Is Rao Inderjit's outburst against Khattar genuine discontent or BJP's electoral ploy
Union minister Rao Inderjit Singh, who represents Gurugram in Lok Sabha, made headlines recently when he targetted Haryana Chief Minister Manohal Lal Khattar over caste-based discriminations. It was not the first time – In May, he gave a piece of his mind when Khattar failed to reach an event to mark four years of the Narendra Modi government.
These instances have exposed cracks in the ruling Bharatiya Janata Party (BJP) in a state where Assembly elections will be due soon after next year's Lok Sabha polls. They can be embarassing for the party.
All the same, there are political observers who feel otherwise: Such contrarian stands resemble the time-tested strategy of the Rashtriya Swayamsevak Sangh (RSS) of speaking in different voices to gauge the public mood and settle down at a point of convenience.
Whatever be the case, Inderjit's reported outburst at a workers' meet left the Khattar regime red-faced. “... The state has seen cracks along castes in his (Khattar's) regime. No one can rule in this situation as it has taken the shape of a three-legged chair, on which no one can sit,” he said.
A 'leader' should be appointed chief minister, instead of a CM learning to be a leader, Inderjit said, taking a jibe at Khatta without naming him.
He also hit out at Khattar regrding the non-completion of the Satluj Yamuna Link (SYL) canal despite the Supreme Court ruling in favour of Haryana. The Indian National Lok Dal has been playing the issue up: “Once, the CM discussed the SYL issue with me and planned to meet Prime Minister Narendra Modi, along with other Haryana leaders to seek the delegation of a central agency for ensuring the execution of the Supreme Court verdict.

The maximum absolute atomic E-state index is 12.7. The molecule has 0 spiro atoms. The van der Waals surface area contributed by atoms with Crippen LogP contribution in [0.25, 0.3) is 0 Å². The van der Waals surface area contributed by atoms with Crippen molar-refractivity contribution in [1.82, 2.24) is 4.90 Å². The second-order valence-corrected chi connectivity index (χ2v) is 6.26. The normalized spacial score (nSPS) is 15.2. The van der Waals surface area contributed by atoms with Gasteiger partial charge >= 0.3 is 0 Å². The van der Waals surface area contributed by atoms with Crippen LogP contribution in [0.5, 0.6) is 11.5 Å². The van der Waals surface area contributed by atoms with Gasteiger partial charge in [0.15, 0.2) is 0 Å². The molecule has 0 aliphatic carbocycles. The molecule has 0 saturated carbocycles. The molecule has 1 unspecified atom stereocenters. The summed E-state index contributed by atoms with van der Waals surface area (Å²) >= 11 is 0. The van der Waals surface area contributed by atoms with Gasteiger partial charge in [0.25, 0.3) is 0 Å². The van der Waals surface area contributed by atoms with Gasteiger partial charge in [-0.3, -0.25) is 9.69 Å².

“I do not know whether he has met the Prime Minister or not,” he reportedly said, adding that he, along with other Parliamentarians from the state would call on Modi in the forthcoming monsoon session of the Lok Sabha to demand execution of the project.
Inderjit refuted speculation over his departure from the BJP. But his attack on Khattar points to a simmering caste cauldron in Haryana.
The manner in which the Khattar government dealt with the 2016 Jat agitation over reservation of seats in educational institutions and jobs deepened caste-divide. Jats stood isolated from the remaining 35 biradaris (communities) and the BJP was accused by the opposition of polarising the society for political benefits, a political analyst said.
The Khattar regime was held responsible for paralysing the state administration on the ground at the peak of the violence and not reining in Kurukshetra MP Raj Kumar Saini from spewing venom against community.
Some observers think Inderjit's outburst can be a ploy to consolidate his position in the state's Yadav-dominated Ahirwal region. “By praising Modi and attacking Khattar from the same platform, he has got nothing to loose,” pointed out a senior political observer Balwant Takshak.
Inderjit, they said, was looking at at least one more term in the Lok Sabha MP and wants his daughter to enter the state Assembly. Such muscle flexing can help him achieve both goals.
Others think his outburst was part of the Sangh Parivar strategy of speaking in different voices. “The BJP has taken no action until date against Saini for his continuing venomous diatribe against the Jats. Inderjit talking against Khattar from a different platform is an additional voice coming from a different corner of the state. It can be a part of the strategy to get electoral returns by taking different stands and later come back together to join hands,” Takshak said.
Whatever the case, by his repeated outbursts Inderjit has emerged as a leader to keep a watch on.